Juce 5 Features


#1

So I got the Email, but it seemed rather vague on the new Juce 5 features. Can anyone share?


#2

I guess the JUCE team want the licence debate out the way first before the ‘reveal’ on the 27th.

Personally I’ll be interested to see if the new c++ 11/14 stuff could provide an alternative to all the AudioParameterXYZ pointers lying around in my Processor classes, they make me twitchy. :grimacing:

Dave


#3

I’d be happy with twice as much documentation of the existing features :slight_smile:


#4

What do you think needs more/better documenting? One of the biggest (if not the biggest) draws of JUCE for me has always been the exceptionally readable class interfaces with the documentation supplementing them without being overly verbose.


#5

I thought a lot of these new things in Juce 5 are available at the GitHub develop branch. That branch says it is governed by the Juce 5 license…


#6

+1

The self-documenting code to me is really what sells it.


#7

So, what is actually new on the develop branch then? The ChangeList.txt file seems to be dated, last changed on Jan 26.

I found out that VS2010 and VS2012 support is gonezos the hard way. This stuff outta be outlined in bold…

What I’d like to know is what sells JUCE 5; what major advancements have come into play that really make it worthwhile? As per 4.x, Projucer’s here, looks like there are new WinRT MIDI things, and Roli Blocks support, and a wad of bug fixes. So, why JUCE 5?


#8

I would hope that they announce the DSP classes are going to be included in JUCE 5 next week - otherwise it does seem like a small upgrade.

Cheers,

Rail


#9

Exactly! I’m curious to see what is warranted in the new version 5.0. Version 4.0 added AUv3, which to me, was well worth it. If each upgrade yields an additional $999 a year, it would seem that each upgrade will be somewhat “revolutionary.”

What I’m hoping for personally is some much needed GUI/GPL stuff. Stuff that looks as cool as Apple stuff with animations to make the apps look really professional. At the same time, a much needed overhaul of the OpenGL integration with very low CPU for image resizing etc…


#10

Don’t forget finishing the Direct2D renderer on Windows so we don’t have to deal with the horrifically slow GUI performance ALL JUCE apps have under Windows with the software renderer…

Or just go all in with next-generation APIs by building LowLevelRenderingContext implementations for Metal and Vulkan, which don’t require any sort of multi-thread/lock/blah blah blah insanity to do off-thread graphics command buffering.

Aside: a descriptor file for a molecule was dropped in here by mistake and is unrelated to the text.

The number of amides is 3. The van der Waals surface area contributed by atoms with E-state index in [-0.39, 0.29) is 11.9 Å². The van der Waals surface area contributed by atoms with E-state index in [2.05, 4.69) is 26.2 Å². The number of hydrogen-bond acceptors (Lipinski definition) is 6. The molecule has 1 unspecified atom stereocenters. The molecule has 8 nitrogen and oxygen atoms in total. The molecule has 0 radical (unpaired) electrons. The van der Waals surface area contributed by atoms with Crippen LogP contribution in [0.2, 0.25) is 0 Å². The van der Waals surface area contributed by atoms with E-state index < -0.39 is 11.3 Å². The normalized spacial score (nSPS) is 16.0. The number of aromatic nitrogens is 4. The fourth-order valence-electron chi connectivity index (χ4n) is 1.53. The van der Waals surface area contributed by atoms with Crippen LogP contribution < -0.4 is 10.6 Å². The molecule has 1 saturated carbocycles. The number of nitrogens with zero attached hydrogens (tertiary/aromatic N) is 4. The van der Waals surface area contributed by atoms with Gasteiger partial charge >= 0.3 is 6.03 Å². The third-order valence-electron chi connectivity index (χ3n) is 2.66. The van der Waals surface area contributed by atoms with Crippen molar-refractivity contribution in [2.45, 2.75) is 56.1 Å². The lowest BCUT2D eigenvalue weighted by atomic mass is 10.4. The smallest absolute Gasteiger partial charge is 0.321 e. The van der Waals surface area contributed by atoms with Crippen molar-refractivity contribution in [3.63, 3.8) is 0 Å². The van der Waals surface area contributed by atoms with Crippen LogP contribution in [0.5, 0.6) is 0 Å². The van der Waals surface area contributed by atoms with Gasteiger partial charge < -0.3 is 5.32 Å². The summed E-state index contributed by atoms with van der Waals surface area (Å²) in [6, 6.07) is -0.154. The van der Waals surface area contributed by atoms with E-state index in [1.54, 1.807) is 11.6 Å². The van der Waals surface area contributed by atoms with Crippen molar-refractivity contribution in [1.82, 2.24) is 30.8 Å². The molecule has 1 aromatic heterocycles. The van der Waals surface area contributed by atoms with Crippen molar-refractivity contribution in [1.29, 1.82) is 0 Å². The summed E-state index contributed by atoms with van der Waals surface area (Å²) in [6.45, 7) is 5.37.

I feel like a kid at Christmas hoping for a DSP module or improved graphics come April 27th, but even if there’s no mega announcements yet I think the major C++11/14 refactoring/cleanups are worth the cost of admission alone.


#11

My main gripe with this is how much of a change for the better is it, really? Code design or tighter architecture? Performance? Has anybody here done performance measurements with C++11/14/17 code vs Ye Olde C++, particular in a JUCE context?

I’m genuinely curious to see the advantages, and objectively the disadvantages. I’ve watched a slew of videos, read a boat load of documents and whatnot, but very little is persuading me to say “All of this as a whole makes C++ so much better. Why didn’t they just do it this way from the get go?”. Over time I’ve changed my philosophy to keeping it simple all around, basically C with classes, and with all of this cheerleading I’m skeptical.

Obviously some things have made C++ simpler (range-based for comes to mind), and some new features like move semantics are great though a little bit complex…


#12

There are certainly C++ complications JUCE has avoided (and continues to avoid) like exceptions, variadic templates, complex metaprogramming, and abusing auto (though some of the recent commits have me nervous about that one). The JUCE team has definitely been cautious and not overzealous about adopting C++11 into the code base.

I think the C++11/14 additions are definitely more about usability and readability than performance - it’s definitely harder to wrap your head around writing high-performance code when using abstract language constructs like lambdas, variadic templates, etc. Under the hood there’s still plenty of traditional C++ going on, in fact most of the interfaces I’ve looked at the guts of which pass lambda arguments just use traditional function pointers in the background.

The biggest (and most useful) embraces of the additions appear to come in the form of the override and noexcept specifiers (and their ilk), which just exist to clarify intent without affecting performance. I think those are the most useful (even though they’ve been adopted for a while now) while being able to pass lambda functions as direct arguments is just a huge convenience boost.


#13

Self-document code is great about 50% of the time. But sometimes it’d be nice to have the flexbox example in the documentation rather than just “To use this class, set its parameters appropriately (you can search online for more help on exactly how the FlexBox protocol works!)”

Or information on the thread safety of various bits and pieces.

And other stuff that’s more than an 15 minutes reading the source to work out otherwise :wink:


#14

What did that email say? Looks like some of us didn’t get it or missed it somehow


#15

See the 2nd post in this thread -


#16

Yes. I’m curious to hear about the new “user interfaces” and hopefully any ProJucer component enhancements.